Summary odds ratios and 95% confidence intervals were calculated for all studies combined, as well as for each ethnic group (white, Asian, other), control source (healthy or hospital), and then by both ethnicity and control source. All analyses were performed by examining risk associated with carrying at least 1 valine allele compared with Ile/Ile genotypes at GSTP1 exon 5 (Ile105Val, 313A → 313G). All meta-analyses were performed with the STATA software package (Stata Corporation, College Station, Texas).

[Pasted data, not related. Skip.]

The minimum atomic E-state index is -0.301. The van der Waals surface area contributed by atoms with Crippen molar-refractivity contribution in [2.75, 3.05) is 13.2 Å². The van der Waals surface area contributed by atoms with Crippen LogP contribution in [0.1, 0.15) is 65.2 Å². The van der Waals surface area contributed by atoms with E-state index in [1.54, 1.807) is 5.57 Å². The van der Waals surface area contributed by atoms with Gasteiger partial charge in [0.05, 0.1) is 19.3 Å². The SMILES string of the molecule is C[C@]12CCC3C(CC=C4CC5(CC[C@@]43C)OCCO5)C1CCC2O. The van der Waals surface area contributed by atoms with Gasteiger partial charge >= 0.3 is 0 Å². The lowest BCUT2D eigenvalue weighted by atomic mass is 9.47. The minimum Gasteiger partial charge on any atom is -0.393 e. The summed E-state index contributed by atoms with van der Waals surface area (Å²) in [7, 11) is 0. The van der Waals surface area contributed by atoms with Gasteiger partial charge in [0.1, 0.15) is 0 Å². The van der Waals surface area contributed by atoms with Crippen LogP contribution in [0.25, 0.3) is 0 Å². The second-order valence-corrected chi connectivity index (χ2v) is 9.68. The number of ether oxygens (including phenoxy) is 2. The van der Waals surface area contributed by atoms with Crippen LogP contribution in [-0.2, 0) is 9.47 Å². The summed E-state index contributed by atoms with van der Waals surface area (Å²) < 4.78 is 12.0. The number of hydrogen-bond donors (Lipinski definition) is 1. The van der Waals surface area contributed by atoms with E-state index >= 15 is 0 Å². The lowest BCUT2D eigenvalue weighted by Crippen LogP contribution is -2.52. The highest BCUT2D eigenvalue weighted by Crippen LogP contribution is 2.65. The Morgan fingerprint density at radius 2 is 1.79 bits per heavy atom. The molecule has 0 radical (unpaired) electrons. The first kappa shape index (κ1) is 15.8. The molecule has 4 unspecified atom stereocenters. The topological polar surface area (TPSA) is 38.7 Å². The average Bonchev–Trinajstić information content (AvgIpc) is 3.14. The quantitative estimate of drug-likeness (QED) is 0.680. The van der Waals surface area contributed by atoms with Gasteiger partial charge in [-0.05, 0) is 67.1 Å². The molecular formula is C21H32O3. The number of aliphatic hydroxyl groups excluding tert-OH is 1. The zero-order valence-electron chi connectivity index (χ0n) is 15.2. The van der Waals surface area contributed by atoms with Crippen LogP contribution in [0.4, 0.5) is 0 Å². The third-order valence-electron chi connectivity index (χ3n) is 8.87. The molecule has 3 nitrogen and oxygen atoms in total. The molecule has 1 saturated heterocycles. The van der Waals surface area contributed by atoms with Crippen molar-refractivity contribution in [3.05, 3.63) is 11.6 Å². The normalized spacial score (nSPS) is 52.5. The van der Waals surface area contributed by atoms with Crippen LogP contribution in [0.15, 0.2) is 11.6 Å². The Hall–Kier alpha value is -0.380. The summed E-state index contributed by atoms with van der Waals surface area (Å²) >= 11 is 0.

To reduce the potential for confounding associated with ethnicity, the pooled analyses were performed separately for the 2 ethnic groups with the greatest number of studies and participants (whites and Asians). Chi-squared tests were conducted to test for Hardy-Weinberg equilibrium in the reported genotype frequencies among the controls in the pooled analysis, after stratification by ethnicity. Study-specific crude odds ratios and 95% confidence intervals for lung cancer and GSTP1 genotype were estimated by using unconditional logistic regression models. As with the meta-analysis, odds ratios and 95% confidence intervals were calculated for individuals carrying 1 or 2 105Val alleles compared with individuals carrying 2 Ile alleles. Heterogeneity between studies was tested by using the Breslow-Day test for homogeneity. Crude and adjusted odds ratios were calculated for each ethnic group, as well as stratified by control source (healthy and hospital), smoking status (nonsmoker/ever smoker), and histologic type (adenocarcinoma, squamous cell carcinoma, and small cell carcinoma). Regarding studies that provided information on pack-years of smoking, this paper presents adjusted odds ratios and 95% confidence intervals for nonsmokers and by tertile of numbers of pack-years of smoking. Regression lines were fitted to test for linear trend between the odds ratios and amount smoked. To formally test for interactions between amount smoked and genotype, cross-product terms were created and tested in the logistic model. The cutpoints for the tertiles of amount smoked were calculated from the controls who smoked. All pooled analyses were performed by using SAS version 9.1 software (SAS Institute, Inc., Cary, North Carolina).